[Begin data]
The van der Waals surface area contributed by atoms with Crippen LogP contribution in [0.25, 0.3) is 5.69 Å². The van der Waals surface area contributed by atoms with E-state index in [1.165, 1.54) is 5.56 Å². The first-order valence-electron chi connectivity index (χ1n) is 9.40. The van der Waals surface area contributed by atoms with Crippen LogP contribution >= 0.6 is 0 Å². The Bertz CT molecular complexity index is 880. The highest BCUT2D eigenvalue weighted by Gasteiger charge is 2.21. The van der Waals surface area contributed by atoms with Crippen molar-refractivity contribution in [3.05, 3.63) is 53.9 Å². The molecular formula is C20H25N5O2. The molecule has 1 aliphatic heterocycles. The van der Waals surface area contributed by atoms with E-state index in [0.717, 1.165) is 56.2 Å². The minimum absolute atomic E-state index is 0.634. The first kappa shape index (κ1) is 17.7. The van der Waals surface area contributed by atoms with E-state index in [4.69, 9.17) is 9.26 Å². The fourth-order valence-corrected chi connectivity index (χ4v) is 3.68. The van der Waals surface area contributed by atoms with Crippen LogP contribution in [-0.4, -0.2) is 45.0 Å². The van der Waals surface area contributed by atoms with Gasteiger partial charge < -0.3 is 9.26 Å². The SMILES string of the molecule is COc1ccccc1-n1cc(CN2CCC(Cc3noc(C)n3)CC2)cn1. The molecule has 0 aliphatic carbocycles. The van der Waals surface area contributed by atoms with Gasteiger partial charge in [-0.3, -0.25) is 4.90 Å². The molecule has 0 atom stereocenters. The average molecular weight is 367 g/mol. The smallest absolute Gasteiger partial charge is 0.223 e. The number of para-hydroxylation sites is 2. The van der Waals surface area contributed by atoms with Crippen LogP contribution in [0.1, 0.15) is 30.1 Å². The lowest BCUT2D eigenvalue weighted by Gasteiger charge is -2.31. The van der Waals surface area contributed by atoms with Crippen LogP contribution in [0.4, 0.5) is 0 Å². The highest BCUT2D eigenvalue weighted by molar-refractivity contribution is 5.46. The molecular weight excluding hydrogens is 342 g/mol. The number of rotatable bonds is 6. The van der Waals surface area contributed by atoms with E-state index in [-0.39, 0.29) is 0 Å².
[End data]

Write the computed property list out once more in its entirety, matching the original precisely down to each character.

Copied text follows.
The van der Waals surface area contributed by atoms with Crippen LogP contribution in [0.25, 0.3) is 5.69 Å². The van der Waals surface area contributed by atoms with E-state index in [1.165, 1.54) is 5.56 Å². The first-order valence-electron chi connectivity index (χ1n) is 9.40. The van der Waals surface area contributed by atoms with Crippen LogP contribution >= 0.6 is 0 Å². The Bertz CT molecular complexity index is 880. The highest BCUT2D eigenvalue weighted by Gasteiger charge is 2.21. The van der Waals surface area contributed by atoms with Crippen molar-refractivity contribution in [3.05, 3.63) is 53.9 Å². The molecular formula is C20H25N5O2. The molecule has 1 aliphatic heterocycles. The van der Waals surface area contributed by atoms with E-state index in [0.717, 1.165) is 56.2 Å². The minimum absolute atomic E-state index is 0.634. The first kappa shape index (κ1) is 17.7. The van der Waals surface area contributed by atoms with E-state index in [4.69, 9.17) is 9.26 Å². The fourth-order valence-corrected chi connectivity index (χ4v) is 3.68. The van der Waals surface area contributed by atoms with Crippen LogP contribution in [-0.4, -0.2) is 45.0 Å². The van der Waals surface area contributed by atoms with Gasteiger partial charge < -0.3 is 9.26 Å². The SMILES string of the molecule is COc1ccccc1-n1cc(CN2CCC(Cc3noc(C)n3)CC2)cn1. The molecule has 0 aliphatic carbocycles. The van der Waals surface area contributed by atoms with Gasteiger partial charge in [-0.3, -0.25) is 4.90 Å². The molecule has 0 atom stereocenters. The average molecular weight is 367 g/mol. The smallest absolute Gasteiger partial charge is 0.223 e. The number of para-hydroxylation sites is 2. The van der Waals surface area contributed by atoms with Crippen LogP contribution in [0.1, 0.15) is 30.1 Å². The lowest BCUT2D eigenvalue weighted by Gasteiger charge is -2.31. The van der Waals surface area contributed by atoms with Crippen LogP contribution in [0.4, 0.5) is 0 Å². The highest BCUT2D eigenvalue weighted by molar-refractivity contribution is 5.46. The molecular weight excluding hydrogens is 342 g/mol. The number of rotatable bonds is 6. The van der Waals surface area contributed by atoms with E-state index in [-0.39, 0.29) is 0 Å².